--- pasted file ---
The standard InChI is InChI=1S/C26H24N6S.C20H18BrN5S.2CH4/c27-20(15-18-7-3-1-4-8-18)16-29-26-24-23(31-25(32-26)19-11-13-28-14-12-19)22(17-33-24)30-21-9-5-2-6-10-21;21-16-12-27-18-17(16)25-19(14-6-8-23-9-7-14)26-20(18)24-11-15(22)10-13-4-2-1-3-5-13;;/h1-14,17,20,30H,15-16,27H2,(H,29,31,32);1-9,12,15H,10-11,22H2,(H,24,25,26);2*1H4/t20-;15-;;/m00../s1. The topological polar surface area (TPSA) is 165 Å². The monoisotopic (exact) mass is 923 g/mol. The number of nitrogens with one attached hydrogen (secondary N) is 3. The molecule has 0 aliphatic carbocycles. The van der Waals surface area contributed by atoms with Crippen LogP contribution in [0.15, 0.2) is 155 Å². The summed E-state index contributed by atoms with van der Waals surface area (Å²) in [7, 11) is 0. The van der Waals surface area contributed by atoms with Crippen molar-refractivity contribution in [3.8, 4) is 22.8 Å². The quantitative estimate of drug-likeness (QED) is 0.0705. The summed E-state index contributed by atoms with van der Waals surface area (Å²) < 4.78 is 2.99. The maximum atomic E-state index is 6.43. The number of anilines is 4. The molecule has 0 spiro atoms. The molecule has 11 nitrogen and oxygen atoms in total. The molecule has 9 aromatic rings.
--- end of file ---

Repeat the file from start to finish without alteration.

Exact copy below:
The standard InChI is InChI=1S/C26H24N6S.C20H18BrN5S.2CH4/c27-20(15-18-7-3-1-4-8-18)16-29-26-24-23(31-25(32-26)19-11-13-28-14-12-19)22(17-33-24)30-21-9-5-2-6-10-21;21-16-12-27-18-17(16)25-19(14-6-8-23-9-7-14)26-20(18)24-11-15(22)10-13-4-2-1-3-5-13;;/h1-14,17,20,30H,15-16,27H2,(H,29,31,32);1-9,12,15H,10-11,22H2,(H,24,25,26);2*1H4/t20-;15-;;/m00../s1. The topological polar surface area (TPSA) is 165 Å². The monoisotopic (exact) mass is 923 g/mol. The number of nitrogens with one attached hydrogen (secondary N) is 3. The molecule has 0 aliphatic carbocycles. The van der Waals surface area contributed by atoms with Crippen LogP contribution in [0.15, 0.2) is 155 Å². The summed E-state index contributed by atoms with van der Waals surface area (Å²) in [7, 11) is 0. The van der Waals surface area contributed by atoms with Crippen molar-refractivity contribution in [3.8, 4) is 22.8 Å². The quantitative estimate of drug-likeness (QED) is 0.0705. The summed E-state index contributed by atoms with van der Waals surface area (Å²) < 4.78 is 2.99. The maximum atomic E-state index is 6.43. The number of anilines is 4. The molecule has 0 spiro atoms. The molecule has 11 nitrogen and oxygen atoms in total. The molecule has 9 aromatic rings.